Mi'kmaq chiefs want Cornwallis statue 'removed immediately'
Panel to discuss the statue of man who offered a bounty for Mi'kmaq scalps has yet to be formed, chiefs say
The Assembly of Nova Scotia Mi'kmaq Chiefs is calling on Halifax regional council to remove the statue of Edward Cornwallis immediately, saying a process to discuss the statue's future is taking too long.
In a community notice posted to Facebook on Friday, the assembly said it agreed in October to work with council to form a panel to discuss its concerns with the statue, and how the city commemorates history.
"This committee has yet to be formed and yesterday at the assembly meeting, the Chiefs unanimously agreed that this process has taken far too long and have therefore chosen to no longer participate in these panel discussions," the statement read.
In April, Halifax regional council voted to form an expert panel to make recommendations on how to handle city streets, parks and other infrastructure named after Cornwallis. In October, council decided it would select half of the panel's eight members and the Assembly of Nova Scotia Mi'kmaq Chiefs would recommend the other four people.
Cornwallis, a military officer who founded Halifax in 1749, issued the so-called scalping proclamation, offering a cash bounty to anyone who killed a Mi'kmaw person.
The statue of Cornwallis in Halifax's south end became a flashpoint during the summer, with protestors demanding the statue be taken down.
Bob Gloade, chief of Millbrook First Nation, said the assembly has been working with councillors and Mayor Mike Savage for months.
"They were supposed to put a committee together. They still haven't formalized an actual committee to deal with the issues," he said. "That's been delayed and delayed. It's frustrating."
Gloade said the assembly has put forward names of people it wants to represent the Mi'kmaq of Nova Scotia on the committee.
"They keep coming back with different questions. It's just prolonging the issue and delaying the issue," he said.
On Saturday afternoon, Mayor Savage said he hoped to continue the conversation with the chiefs and with the wider Mi'kmaq community.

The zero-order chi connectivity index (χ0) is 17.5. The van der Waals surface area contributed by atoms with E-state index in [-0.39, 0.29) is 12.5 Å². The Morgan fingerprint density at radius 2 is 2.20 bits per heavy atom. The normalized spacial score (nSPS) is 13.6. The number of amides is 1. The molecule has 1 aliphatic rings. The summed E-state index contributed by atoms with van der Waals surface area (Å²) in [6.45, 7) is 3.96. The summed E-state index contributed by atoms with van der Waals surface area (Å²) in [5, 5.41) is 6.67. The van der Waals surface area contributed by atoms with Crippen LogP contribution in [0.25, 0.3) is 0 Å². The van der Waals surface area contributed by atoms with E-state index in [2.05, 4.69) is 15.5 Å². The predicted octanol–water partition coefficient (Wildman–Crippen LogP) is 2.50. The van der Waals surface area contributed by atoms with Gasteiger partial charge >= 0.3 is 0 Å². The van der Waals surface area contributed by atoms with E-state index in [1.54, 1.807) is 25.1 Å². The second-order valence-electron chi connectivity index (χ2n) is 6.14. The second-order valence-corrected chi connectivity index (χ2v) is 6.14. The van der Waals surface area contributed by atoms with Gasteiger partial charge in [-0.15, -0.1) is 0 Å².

"We came up with a policy, a plan that I think had integrity and showed that we were prepared to have a serious conversation. I want to continue the conversation," he said.
Mayor wants community to be 'more united'
The Cornwallis statue will have to be dealt with "one way or another," Savage said — adding that could mean taking it down, adding other statues to the park or creating a new theme for the entire downtown park.
He has called the statue an "obvious impediment" to reconciliation before and said that is still what he believes.
Council will have to weigh in on what happens to the panel now, he said.
"I'm in favour of something that leaves the community more united than it is right now," Savage said, adding any solution will have to consider "the spirit of truth and reconciliation."
"If we don't ... I think we've lost an opportunity. The panel in my view was the best way. There may be others. We'll have to figure that out," he said.
Gloade said the statue needs to be removed now and council could still set up the committee to "deal with all the other issues that were brought forward for a number of years."
"But if they're really committed to building a nation-to-nation relationship and showing a true sign of reconciliation with the Mi'kmaq of Nova Scotia, let's deal with the one pressing issue that keeps getting continually brought up," he said.
Savage said because the statue was central to the debate over the use of Cornwallis's name, it wouldn't be possible to separate it from the other discussion of the name's use on other municipal assets.
With files from Elizabeth Chiu